So, you want to be CEO, right? CTO? A Principal engineer? 🤯🤯🤯 How do you even know where to start, how do you describe this to your leaders and mentors in a way that allows them to help you? If you just say, “I want to be CEO by the time I am X years old”, you might as well say “When I grow up, I want to be a train driver” – it might be true, but it doesn’t help those around you give you the support you need right now.
Don’t think of your destination in terms of job title, power, or money, instead ask yourself what impact you want to have, then back track from there to discover the destination that best meets your needs. Think back to the example of navigating the wilderness – you didn’t start by saying “I want to get to the campfire”, you said, “I want to find other people” and drew the logical conclusion that you would most likely find that by heading towards the campfire.
Let’s apply that here. Look around you, think of the people you’ve worked with (or for), what do they do, how have they impacted your job, impacted the product, or the team culture? What do they do to provide value and is there anything you admire (or perhaps would change), that might give you some inclinations as to your destination?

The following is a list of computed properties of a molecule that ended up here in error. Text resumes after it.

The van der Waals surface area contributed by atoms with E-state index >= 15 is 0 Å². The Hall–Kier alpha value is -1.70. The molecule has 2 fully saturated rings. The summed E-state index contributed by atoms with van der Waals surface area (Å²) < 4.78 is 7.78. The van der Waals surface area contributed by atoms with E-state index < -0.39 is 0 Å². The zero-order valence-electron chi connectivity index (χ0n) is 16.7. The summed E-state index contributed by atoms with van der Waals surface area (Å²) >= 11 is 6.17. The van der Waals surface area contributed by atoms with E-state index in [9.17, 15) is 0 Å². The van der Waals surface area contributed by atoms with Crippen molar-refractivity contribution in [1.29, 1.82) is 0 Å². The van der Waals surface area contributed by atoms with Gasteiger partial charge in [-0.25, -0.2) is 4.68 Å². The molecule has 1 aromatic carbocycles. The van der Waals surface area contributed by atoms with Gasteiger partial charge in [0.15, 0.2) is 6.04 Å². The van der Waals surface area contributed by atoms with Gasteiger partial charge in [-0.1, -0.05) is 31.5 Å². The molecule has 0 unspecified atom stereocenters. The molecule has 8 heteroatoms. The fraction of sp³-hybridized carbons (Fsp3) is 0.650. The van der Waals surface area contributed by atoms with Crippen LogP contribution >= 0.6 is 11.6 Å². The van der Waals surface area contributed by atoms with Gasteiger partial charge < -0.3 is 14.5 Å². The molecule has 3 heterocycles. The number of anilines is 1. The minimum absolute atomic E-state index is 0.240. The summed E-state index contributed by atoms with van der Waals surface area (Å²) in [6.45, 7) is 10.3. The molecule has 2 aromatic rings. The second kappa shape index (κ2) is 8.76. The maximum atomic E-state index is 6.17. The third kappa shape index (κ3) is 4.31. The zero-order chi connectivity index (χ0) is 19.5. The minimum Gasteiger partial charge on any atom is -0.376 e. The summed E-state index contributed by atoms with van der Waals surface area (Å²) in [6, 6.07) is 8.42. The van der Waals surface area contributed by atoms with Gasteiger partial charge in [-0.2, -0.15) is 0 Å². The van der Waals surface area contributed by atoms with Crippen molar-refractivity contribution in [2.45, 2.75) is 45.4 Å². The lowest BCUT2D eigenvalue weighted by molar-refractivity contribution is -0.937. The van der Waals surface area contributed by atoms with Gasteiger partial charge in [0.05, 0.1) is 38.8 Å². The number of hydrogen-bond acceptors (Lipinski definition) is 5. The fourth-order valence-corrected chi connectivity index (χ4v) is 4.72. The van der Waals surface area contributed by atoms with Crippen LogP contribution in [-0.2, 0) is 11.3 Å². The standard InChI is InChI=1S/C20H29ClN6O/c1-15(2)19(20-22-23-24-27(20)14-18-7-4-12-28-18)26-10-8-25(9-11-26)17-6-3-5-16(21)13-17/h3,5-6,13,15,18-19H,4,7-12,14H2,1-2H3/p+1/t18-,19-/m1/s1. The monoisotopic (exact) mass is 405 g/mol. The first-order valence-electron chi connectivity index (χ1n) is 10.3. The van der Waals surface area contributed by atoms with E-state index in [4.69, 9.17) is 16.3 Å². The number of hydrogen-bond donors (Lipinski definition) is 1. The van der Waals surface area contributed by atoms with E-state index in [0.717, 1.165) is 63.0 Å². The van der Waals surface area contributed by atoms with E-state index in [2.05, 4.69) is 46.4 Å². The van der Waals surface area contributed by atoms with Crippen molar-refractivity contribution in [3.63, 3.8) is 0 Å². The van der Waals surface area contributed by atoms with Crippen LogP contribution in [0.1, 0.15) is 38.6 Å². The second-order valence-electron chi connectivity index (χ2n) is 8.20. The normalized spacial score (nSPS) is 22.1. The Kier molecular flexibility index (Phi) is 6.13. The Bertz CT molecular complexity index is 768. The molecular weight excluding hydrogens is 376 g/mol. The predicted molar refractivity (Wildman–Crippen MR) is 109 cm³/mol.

- Maybe you’ve watched the team lead make tough product decisions to balance feature sets against timelines.
- Or you’ve watched the CEO work with partner companies to forge relationships and generate new ideas
- Maybe even, you really admire the way the senior members of your team coach and train junior team members to grow?
- Perhaps something else altogether? These are not absolutes; you don’t need to find the idea of leading teams interesting or motivating. You are your own person, the trick is to watch those around you and use that to discover where your passions and strengths lie (or what you hate!)
Now Work Back
Now you’ve figured out your destination, you need to plot a course! Remember the wilderness – a course is only your current path to your current destination, not the only, nor final one. With this in mind, you have a destination that’s best right now, and you need to consider the steps needed to get you there:
- Is there anything you need to learn? Leadership skills? Project management?
- Who are the people who can teach you these skills?
- How much experience do you need for the role?
As you think about what you need to learn, or do to position yourself into the role where you can have the impact you want to have, you should start to see a path forming. Perhaps, you need to get some leadership experience, so it might be beneficial to lead small teams or projects at some point?
Maybe you want to grow your skills in product planning, and you could work closer with some different people on your team?